If the smaller factor were in fact a c31 to c36, any average joe would be able to factor it in about an hour using ECM. How is it equally difficult? A difference in size of 49 digits makes it in fact far easier than p120 * 120. Think of it this way: Suppose you had to sift through 96 objects to find a certain object out of 240 in one pile, and you had to sift through 120 objects in another pile. It'll be easier to sift through 96 objects than 120 objects. In fact, it would be faster attempting to pick out a p96 factor than it would be trying to pick out a p120 factor. The point of that (somewhat mediocre) analogy is that semiprimes whose factors are of identical size are more difficult to factor. That's the main reason why RSA moduli are generated using primes of similar/identical size. Because it's more difficult to factor a semiprime composed of primes of similar or identical size than it is to factor a semiprime whose prime factors vary in size. Because the running time needed for a factoring algorithm depends on the size of the smallest prime factor (Almost all (if not all) factoring methods work this way.). You can't dismiss the painfully obvious. :|

"And in fact it is. That is a large part of the point of this project. RSA-512 is totally broken. There has been one successful factorization of RSA-768, and we hope to improve our software to be able to factor more numbers of that size soon."

RSA-768 style numbers? I think you should give it 15 � 10 years.

"That size is currently out of reach of GNFS. But there are people working on it."

If they're not using SNFS, I don't know what it is that they're using.. Fermat's, Dixon's, Trial division, MPQS, QS, SIQS are not recommended for p77 factors...


"He is referring to a factor of 68-digits, not a composite of 68-digits. The current world record ECM factor of a number of a form other than 2^n +/- 1 is 68-digits."

Is this referring to a semiprime? If not, can you list ECM's world record for that?


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Greg
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Message 482 - Posted: 7 Jun 2010, 4:54:10 UTC - in response to Message 481.  

A difference in size of 49 digits makes it in fact far easier than p120 * 120. Think of it this way: Suppose you had to sift through 96 objects to find a certain object out of 240 in one pile, and you had to sift through 120 objects in another pile. It'll be easier to sift through 96 objects than 120 objects. In fact, it would be faster attempting to pick out a p96 factor than it would be trying to pick out a p120 factor. The point of that (somewhat mediocre) analogy is that semiprimes whose factors are of identical size are more difficult to factor. That's the main reason why RSA moduli are generated using primes of similar/identical size. Because it's more difficult to factor a semiprime composed of primes of similar or identical size than it is to factor a semiprime whose prime factors vary in size. Because the running time needed for a factoring algorithm depends on the size of the smallest prime factor (Almost all (if not all) factoring methods work this way.). You can't dismiss the painfully obvious. :|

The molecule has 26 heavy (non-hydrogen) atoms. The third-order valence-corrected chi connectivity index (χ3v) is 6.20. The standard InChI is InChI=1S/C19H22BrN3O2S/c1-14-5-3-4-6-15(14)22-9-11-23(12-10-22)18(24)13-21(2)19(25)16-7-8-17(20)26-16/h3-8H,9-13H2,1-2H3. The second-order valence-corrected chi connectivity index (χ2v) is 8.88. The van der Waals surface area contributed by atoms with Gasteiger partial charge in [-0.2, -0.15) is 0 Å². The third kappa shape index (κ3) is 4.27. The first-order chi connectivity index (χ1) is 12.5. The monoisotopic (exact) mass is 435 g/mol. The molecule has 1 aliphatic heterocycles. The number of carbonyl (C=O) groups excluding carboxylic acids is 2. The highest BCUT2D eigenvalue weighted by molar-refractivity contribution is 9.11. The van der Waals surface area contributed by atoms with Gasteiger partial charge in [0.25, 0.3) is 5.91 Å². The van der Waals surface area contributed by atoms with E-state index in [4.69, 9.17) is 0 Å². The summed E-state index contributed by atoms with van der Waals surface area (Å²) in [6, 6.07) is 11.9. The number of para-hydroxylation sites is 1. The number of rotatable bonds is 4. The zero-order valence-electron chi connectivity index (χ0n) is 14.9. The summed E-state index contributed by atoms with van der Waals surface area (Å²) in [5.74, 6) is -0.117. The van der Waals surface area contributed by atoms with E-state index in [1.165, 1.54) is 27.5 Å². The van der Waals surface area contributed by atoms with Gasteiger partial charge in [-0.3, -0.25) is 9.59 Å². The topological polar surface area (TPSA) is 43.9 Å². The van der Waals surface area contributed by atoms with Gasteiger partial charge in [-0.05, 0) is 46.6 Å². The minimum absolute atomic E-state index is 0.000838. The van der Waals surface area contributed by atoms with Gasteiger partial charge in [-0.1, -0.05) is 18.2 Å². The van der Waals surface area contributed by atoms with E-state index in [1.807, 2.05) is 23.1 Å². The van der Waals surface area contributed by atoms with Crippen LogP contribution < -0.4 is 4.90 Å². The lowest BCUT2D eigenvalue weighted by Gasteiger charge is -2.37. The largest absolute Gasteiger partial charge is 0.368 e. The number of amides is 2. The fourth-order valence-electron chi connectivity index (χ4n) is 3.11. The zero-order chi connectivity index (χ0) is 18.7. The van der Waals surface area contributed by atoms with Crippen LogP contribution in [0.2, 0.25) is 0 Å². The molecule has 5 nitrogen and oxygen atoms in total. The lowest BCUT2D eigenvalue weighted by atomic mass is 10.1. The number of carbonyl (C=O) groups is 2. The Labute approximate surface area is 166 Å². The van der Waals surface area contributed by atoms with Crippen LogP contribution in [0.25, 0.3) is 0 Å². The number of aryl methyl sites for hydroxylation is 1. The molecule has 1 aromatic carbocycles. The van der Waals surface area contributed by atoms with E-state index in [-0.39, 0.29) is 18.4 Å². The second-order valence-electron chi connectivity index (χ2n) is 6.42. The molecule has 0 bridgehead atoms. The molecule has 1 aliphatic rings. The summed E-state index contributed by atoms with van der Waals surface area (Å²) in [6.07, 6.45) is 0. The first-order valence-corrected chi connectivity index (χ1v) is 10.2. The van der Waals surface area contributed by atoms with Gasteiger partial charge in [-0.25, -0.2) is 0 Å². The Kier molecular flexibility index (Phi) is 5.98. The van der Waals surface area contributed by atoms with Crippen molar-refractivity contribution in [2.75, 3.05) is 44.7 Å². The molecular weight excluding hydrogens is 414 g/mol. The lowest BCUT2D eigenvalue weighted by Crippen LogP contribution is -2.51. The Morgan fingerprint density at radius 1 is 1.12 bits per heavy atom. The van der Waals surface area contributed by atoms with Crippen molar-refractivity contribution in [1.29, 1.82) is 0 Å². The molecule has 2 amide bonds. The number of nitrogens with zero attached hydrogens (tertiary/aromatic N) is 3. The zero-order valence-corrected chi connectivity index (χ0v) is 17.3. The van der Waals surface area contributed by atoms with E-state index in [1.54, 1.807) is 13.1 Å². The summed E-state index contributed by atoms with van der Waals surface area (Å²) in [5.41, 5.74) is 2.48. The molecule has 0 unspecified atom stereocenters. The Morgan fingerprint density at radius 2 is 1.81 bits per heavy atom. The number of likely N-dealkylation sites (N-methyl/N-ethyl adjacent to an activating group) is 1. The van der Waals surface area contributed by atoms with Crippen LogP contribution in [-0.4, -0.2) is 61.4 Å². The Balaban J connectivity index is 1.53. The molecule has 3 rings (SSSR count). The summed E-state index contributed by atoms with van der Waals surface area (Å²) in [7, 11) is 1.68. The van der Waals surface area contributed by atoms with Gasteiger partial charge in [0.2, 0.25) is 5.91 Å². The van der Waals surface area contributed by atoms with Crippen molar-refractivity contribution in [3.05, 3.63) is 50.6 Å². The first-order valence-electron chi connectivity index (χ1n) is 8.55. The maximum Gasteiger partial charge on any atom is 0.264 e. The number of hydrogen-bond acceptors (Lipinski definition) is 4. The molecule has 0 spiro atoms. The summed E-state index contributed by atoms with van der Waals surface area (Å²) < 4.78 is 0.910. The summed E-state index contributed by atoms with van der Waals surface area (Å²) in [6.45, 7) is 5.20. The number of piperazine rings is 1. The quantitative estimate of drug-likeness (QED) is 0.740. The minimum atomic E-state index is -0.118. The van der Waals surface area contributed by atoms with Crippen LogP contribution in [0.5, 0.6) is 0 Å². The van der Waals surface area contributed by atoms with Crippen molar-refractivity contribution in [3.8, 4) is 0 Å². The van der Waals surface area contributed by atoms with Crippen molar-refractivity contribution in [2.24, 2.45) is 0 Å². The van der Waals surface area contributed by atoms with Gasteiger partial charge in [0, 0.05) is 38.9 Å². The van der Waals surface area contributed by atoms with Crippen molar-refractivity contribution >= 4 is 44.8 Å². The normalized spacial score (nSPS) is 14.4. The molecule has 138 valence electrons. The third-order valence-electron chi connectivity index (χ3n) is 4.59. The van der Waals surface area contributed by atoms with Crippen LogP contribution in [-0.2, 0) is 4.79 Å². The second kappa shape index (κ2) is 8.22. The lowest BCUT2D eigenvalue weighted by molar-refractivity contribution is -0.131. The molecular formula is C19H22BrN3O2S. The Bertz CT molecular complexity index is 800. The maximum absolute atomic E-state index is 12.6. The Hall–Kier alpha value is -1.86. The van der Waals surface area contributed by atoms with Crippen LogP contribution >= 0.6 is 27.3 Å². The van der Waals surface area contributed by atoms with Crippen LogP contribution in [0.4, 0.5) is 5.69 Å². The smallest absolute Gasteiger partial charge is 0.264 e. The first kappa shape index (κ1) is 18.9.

Just for the record for others reading this thread, this is simply wrong. :) The run time for some algorithms do mostly depend on the size of the penultimate factor, such as trial factoring, P+/-1, and ECM, and others depend only on the size of the number to be factored and not on the size of the factors, such as QS, SNFS, and GNFS. Even having equal size factors that are too close together can make the number easy to factor by the Fermat method. For the case of P96 * P145, it is in fact no easier than P120 * P120. Now back to our regularly scheduled sieving...
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Message 483 - Posted: 7 Jun 2010, 12:01:49 UTC

I took the time to research.. It turns out I was incorrect on all counts. A sad day for me. The BOINC program slowed my computer to a crawl, to be honest..
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Kevin

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Message 484 - Posted: 7 Jun 2010, 12:04:20 UTC

"Even having equal size factors that are too close together can make the number easy to factor by the Fermat method."

True.. But that's only if it's within sqrt(n)- (n^(1/4))

Also, there are non-math means to break an RSA key. (Ex: Timing attacks)